Most of us do not need as much as we have. In the UK, one study found that children have on average 238 toys, but only play with 12 of them on a daily basis. We are addicted to accumulation. Modern culture has bought into the lie that the good life is found in accumulating things and in possessing as much as possible. We think that the more we have, the happier we will be. Buying unnecessary items on Amazon with credit cards is an easy way to exert some feeling of control over our precarious surroundings.
If you told a person, they had to give up everything and only get by with the bare necessities of life they would probably ask why. They would wonder why not take advantage of the inventions and the luxuries that are available. They will say they have earned the right to live their life the way they want to. They are right about this. What they do not know is that consuming too much or consuming in an ill-informed manner can undermine both personal and planetary health. Minimalist living can benefit them in many ways they may not be aware of.
The image some people have of a minimalist lifestyle is giving up all of the modern conveniences of the world. They imagine owning only a few pieces of clothing, a tiny house with nothing but a mattress and zero waste. There may be some people who are living like this, but not everyone who is embracing minimalism has to take it this far. There are other ways minimalism can be utilized that do not require any real sacrifices.
Being a minimalist means that we value ourselves more than material things. It is about living with intention. Becoming intentional with what we choose to do and own impacts our way of living, thinking and perspective on life. Embracing minimalism brings freedom from the all-consuming passion to possess. It helps us value relationships and soul-care. It lets us see all that we already have and reminds us to be grateful.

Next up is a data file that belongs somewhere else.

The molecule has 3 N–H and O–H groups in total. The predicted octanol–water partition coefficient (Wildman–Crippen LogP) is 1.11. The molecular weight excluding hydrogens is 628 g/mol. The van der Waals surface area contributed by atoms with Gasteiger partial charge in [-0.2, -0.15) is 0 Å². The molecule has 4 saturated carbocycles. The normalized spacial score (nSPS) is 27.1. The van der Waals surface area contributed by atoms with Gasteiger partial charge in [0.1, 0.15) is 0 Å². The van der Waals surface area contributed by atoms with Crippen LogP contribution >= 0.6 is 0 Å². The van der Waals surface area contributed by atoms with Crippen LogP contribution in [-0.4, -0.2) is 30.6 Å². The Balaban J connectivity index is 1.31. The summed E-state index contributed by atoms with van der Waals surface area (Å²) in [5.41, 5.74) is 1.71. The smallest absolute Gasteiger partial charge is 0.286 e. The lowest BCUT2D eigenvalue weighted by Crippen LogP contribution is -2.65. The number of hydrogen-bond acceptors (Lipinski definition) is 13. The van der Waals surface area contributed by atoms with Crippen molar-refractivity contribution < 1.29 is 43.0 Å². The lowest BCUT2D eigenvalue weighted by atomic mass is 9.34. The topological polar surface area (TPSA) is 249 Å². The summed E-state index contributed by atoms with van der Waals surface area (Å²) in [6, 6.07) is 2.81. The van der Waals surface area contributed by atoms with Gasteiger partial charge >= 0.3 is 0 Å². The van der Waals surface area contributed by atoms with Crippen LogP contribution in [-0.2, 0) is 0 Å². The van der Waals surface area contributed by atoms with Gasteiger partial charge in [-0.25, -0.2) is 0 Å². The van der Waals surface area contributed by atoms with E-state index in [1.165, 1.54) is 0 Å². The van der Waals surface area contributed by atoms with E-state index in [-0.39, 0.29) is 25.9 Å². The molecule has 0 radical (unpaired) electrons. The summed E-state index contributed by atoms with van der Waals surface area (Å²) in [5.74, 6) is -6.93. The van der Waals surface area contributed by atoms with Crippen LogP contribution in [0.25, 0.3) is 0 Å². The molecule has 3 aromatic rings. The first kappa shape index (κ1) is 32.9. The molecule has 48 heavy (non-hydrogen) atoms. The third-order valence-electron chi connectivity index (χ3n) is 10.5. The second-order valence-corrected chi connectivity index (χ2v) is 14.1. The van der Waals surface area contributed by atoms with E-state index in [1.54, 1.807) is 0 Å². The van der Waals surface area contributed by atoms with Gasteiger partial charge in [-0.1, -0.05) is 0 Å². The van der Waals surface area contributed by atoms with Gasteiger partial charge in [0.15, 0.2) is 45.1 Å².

Marie Kondo, a Japanese tidying expert, in her bestselling book, The Life-Changing Magic of Tidying Up talks about a minimalism-inspired model, the KonMari Method. The KonMari Method encourages people to get rid of items that no longer have a purpose or no longer ‘spark joy’ and keep items that are purposeful and meaningful. Because we are actively choosing items that spark joy and discarding what does not, the intention of the KonMari method is to end up with a clutter-free home that is better able to bring more joy in our lives. While tidying, Marie Kondo encourages us to visualize the life we want to live - to be less stressed, for example, and what we need to get there. Anything that won’t help on that journey isn’t deserving of our space, she says.
Over the years, our lives have become tech-centric to a point that it is starting to ‘own’ us. Some alarming numbers from research show that on an average, a person is likely to use 56+ apps and tools a day and switch between them more than 300 times; 1 of every 5 minutes spent online is on social media; the average adult checks their email 45 times in a day. It’s time to put an end to this madness.
As a part of Minimalism, Digital Minimalism embraces the same philosophy: to be intentional with our use of technology. Digital minimalism is not just about deleting Facebook or learning a better way to clear out our inbox. It is about intentionally shaping our digital lives around our values so we can feel good about the apps and tools we use on a daily basis. It is cleaning up our digital life to use just what we need in the most efficient way possible.
Minimalism can mean different things to different people. And that’s ok. Minimalism is something that should be personal and unique to the person living it. There is no single set of rules or standards that we must follow and meet to be a minimalist. What is important is that we have a clear vision of what a simple, minimalist lifestyle means to us.
Life as a minimalist can actually be easier in many ways. We will spend less time cleaning, picking up, looking for things, maintaining and organizing our stuff, etc. After adopting a minimalist mindset, many people see that things they thought made life easier are actually stealing their time and their space.
However, minimalism is not something that we do once and are done with. It is easy to delete and declutter our digital and material lives in one big swoop and then immediately start collecting junk again. That is why minimalism is a process. It is not something that we do, it’s something that we are. Therefore, we need to become a better gatekeeper of what we allow in our lives. Constantly purge anything that does not add value to our lives. By choosing Minimalism, we can fill our lives with stories to tell, not stuff to show.